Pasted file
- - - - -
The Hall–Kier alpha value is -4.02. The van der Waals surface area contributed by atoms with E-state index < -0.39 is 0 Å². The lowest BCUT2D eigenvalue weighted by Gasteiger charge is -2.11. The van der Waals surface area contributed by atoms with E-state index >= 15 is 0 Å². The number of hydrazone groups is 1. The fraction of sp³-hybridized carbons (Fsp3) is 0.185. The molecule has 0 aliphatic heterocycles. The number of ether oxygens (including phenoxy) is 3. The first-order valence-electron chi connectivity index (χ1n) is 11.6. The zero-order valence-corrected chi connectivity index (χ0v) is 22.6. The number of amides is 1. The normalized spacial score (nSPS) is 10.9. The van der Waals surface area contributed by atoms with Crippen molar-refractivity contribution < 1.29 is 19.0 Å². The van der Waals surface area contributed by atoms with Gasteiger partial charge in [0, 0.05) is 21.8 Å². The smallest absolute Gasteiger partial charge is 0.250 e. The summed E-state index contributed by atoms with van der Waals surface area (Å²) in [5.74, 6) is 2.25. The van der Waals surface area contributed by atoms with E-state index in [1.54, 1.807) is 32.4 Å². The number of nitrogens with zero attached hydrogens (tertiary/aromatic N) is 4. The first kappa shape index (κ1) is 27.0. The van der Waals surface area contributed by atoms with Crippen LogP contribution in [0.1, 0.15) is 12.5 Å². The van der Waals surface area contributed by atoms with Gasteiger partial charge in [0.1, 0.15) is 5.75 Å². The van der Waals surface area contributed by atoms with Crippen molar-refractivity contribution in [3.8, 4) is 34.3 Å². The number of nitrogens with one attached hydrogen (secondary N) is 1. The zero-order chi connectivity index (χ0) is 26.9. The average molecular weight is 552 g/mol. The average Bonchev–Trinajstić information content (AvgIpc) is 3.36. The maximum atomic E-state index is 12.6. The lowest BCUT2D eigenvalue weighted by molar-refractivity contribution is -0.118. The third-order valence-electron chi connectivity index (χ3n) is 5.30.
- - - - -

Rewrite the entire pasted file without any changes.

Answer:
The Hall–Kier alpha value is -4.02. The van der Waals surface area contributed by atoms with E-state index < -0.39 is 0 Å². The lowest BCUT2D eigenvalue weighted by Gasteiger charge is -2.11. The van der Waals surface area contributed by atoms with E-state index >= 15 is 0 Å². The number of hydrazone groups is 1. The fraction of sp³-hybridized carbons (Fsp3) is 0.185. The molecule has 0 aliphatic heterocycles. The number of ether oxygens (including phenoxy) is 3. The first-order valence-electron chi connectivity index (χ1n) is 11.6. The zero-order valence-corrected chi connectivity index (χ0v) is 22.6. The number of amides is 1. The normalized spacial score (nSPS) is 10.9. The van der Waals surface area contributed by atoms with Crippen molar-refractivity contribution < 1.29 is 19.0 Å². The van der Waals surface area contributed by atoms with Gasteiger partial charge in [0, 0.05) is 21.8 Å². The smallest absolute Gasteiger partial charge is 0.250 e. The summed E-state index contributed by atoms with van der Waals surface area (Å²) in [5.74, 6) is 2.25. The van der Waals surface area contributed by atoms with E-state index in [1.54, 1.807) is 32.4 Å². The number of nitrogens with zero attached hydrogens (tertiary/aromatic N) is 4. The first kappa shape index (κ1) is 27.0. The van der Waals surface area contributed by atoms with Crippen LogP contribution in [0.1, 0.15) is 12.5 Å². The van der Waals surface area contributed by atoms with Gasteiger partial charge in [0.1, 0.15) is 5.75 Å². The van der Waals surface area contributed by atoms with Crippen molar-refractivity contribution in [3.8, 4) is 34.3 Å². The number of nitrogens with one attached hydrogen (secondary N) is 1. The zero-order chi connectivity index (χ0) is 26.9. The average molecular weight is 552 g/mol. The average Bonchev–Trinajstić information content (AvgIpc) is 3.36. The maximum atomic E-state index is 12.6. The lowest BCUT2D eigenvalue weighted by molar-refractivity contribution is -0.118. The third-order valence-electron chi connectivity index (χ3n) is 5.30.